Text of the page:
At Catriona Jeffries Gallery until May 26
A new face on totems of leisure and prestige.
Fifteen months ago, at the time of his acclaimed solo show at the Vancouver Art Gallery, Brian Jungen expressed concerns about being typecast as "the Nike guy". In an interview with the Straight, Jungen spoke about the now-iconic images that brought him, as a young artist, to the attention of the international art world: Nike trainers taken apart and resewn to resemble Kwakwaka'wakw ceremonial masks.
These works are so powerful–both eye-catching and mind-bending–and so appealing to local, national, and international media that the Vancouver-based artist has become indelibly identified with them. That's not such a terrible thing (think of Andy Warhol's soup cans), except that Jungen has since created a big, diverse, and attention-worthy body of sculptures and installations.
Still, some of the ideas and techniques behind the Nike masks persist in his new, untitled works currently on view at Catriona Jeffries Gallery. A floor sculpture comprises 18 cutout pieces of plywood, each piece covered with a veneer of red wool. The pieces are scale representations of First Nations reserves in the Lower Mainland, and they are arranged, with various overlaps, to look like a big map of British Columbia. References encoded here include trade blankets, games tables, and ongoing land-claims negotiations.
Also on view are five 4.5-metre-tall "totem poles". (They could have been taller: there is a sense here that the poles were truncated to fit beneath the gallery ceiling.) These works are made from reconfigured, new, brand-name golf bags, wrapped as a kind of skin around massive cardboard tubes used in the construction industry for casting concrete columns. Although the tubes are not visible, they serve as a subtext here, invoking Vancouver's voracious building boom and history-obliterating development.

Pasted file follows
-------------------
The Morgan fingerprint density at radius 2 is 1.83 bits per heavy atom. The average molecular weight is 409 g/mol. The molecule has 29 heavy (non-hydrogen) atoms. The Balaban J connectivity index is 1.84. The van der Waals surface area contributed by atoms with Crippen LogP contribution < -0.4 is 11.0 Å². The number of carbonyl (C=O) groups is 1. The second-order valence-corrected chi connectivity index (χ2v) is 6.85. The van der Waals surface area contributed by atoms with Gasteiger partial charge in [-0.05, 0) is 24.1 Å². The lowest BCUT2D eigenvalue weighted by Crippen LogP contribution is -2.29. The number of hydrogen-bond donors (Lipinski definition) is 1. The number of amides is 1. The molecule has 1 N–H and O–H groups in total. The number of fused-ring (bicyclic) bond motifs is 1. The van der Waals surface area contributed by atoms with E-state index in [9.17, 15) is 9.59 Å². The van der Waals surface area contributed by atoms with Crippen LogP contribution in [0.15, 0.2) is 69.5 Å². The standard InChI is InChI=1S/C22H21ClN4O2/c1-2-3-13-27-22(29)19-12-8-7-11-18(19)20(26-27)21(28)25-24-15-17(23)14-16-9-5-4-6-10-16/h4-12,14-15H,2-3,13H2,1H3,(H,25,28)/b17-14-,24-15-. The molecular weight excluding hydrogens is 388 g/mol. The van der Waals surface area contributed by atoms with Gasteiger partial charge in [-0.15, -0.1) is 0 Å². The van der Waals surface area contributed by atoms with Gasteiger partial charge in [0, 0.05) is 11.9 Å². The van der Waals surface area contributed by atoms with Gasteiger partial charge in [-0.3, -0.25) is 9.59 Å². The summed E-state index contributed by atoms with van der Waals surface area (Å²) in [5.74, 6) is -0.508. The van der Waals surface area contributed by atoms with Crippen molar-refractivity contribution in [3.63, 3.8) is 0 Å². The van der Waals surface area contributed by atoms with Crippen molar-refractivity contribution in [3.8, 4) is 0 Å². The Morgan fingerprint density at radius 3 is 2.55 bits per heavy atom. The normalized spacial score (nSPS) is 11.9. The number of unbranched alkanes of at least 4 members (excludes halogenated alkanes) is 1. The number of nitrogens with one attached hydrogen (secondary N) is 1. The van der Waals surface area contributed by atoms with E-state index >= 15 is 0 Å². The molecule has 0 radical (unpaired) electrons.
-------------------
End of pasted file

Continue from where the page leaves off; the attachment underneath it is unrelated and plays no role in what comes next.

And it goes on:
As he has already proven with his Nike masks, Jungen possesses an unmatched ability to transform unremarkable consumer goods into provocative works of art. Original commodity and final product may seem, at first glance, far removed from each other, yet they are integrally linked. No element of Jungen's art-making process is incidental to any other.
Here, the tubular forms and the pouches, pockets, padding, zippers, lining, accessories, and embellishments of the golf bags are converted into the bodies, faces, wings, and claws of creatures associated with Northwest Coast First Nations cultures. Wolf, Raven, Thunderbird, Frog, and Salmon emerge out of arrangements of circles, ovoids, and form lines, the basic components of traditional Northwest Coast design– and of golf bags too, apparently.
Land use and the interface between Native and non-Native claims are prevailing themes in the show. The references to golf immediately call up Oka-style conflicts between the beliefs of aboriginal peoples and the interests of non-aboriginal developers and leisure seekers. Like Jungen's Nike masks, his poles allude to globalization, prestige commodities, economic disparities, and the disappearance of local and indigenous cultures into the maw of multinational corporations. (Most of the high-end golf bags used here were manufactured in Asia.) Perhaps Jungen's next identification will be as "the TaylorMade guy".